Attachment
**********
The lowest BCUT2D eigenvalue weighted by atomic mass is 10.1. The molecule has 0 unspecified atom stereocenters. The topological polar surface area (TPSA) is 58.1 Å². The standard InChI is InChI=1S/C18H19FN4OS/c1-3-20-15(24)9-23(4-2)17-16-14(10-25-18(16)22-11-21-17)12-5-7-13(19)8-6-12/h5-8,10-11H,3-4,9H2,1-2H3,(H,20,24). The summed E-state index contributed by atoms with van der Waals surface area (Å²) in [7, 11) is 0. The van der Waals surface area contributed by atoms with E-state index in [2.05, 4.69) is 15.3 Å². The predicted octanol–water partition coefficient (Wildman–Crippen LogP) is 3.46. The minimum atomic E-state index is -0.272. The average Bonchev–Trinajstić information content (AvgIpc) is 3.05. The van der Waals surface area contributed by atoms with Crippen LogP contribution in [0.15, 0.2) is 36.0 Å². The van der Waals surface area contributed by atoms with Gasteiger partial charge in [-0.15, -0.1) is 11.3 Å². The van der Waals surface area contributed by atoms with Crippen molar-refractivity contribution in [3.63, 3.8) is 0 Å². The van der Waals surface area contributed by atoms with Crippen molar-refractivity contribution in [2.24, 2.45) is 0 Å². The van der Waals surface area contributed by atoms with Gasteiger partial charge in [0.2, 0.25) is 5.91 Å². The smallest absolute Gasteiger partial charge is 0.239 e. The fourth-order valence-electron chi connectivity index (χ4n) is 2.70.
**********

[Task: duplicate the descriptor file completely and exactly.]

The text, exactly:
The lowest BCUT2D eigenvalue weighted by atomic mass is 10.1. The molecule has 0 unspecified atom stereocenters. The topological polar surface area (TPSA) is 58.1 Å². The standard InChI is InChI=1S/C18H19FN4OS/c1-3-20-15(24)9-23(4-2)17-16-14(10-25-18(16)22-11-21-17)12-5-7-13(19)8-6-12/h5-8,10-11H,3-4,9H2,1-2H3,(H,20,24). The summed E-state index contributed by atoms with van der Waals surface area (Å²) in [7, 11) is 0. The van der Waals surface area contributed by atoms with E-state index in [2.05, 4.69) is 15.3 Å². The predicted octanol–water partition coefficient (Wildman–Crippen LogP) is 3.46. The minimum atomic E-state index is -0.272. The average Bonchev–Trinajstić information content (AvgIpc) is 3.05. The van der Waals surface area contributed by atoms with Crippen LogP contribution in [0.15, 0.2) is 36.0 Å². The van der Waals surface area contributed by atoms with Gasteiger partial charge in [-0.15, -0.1) is 11.3 Å². The van der Waals surface area contributed by atoms with Crippen molar-refractivity contribution in [3.63, 3.8) is 0 Å². The van der Waals surface area contributed by atoms with Crippen molar-refractivity contribution in [2.24, 2.45) is 0 Å². The van der Waals surface area contributed by atoms with Gasteiger partial charge in [0.2, 0.25) is 5.91 Å². The smallest absolute Gasteiger partial charge is 0.239 e. The fourth-order valence-electron chi connectivity index (χ4n) is 2.70.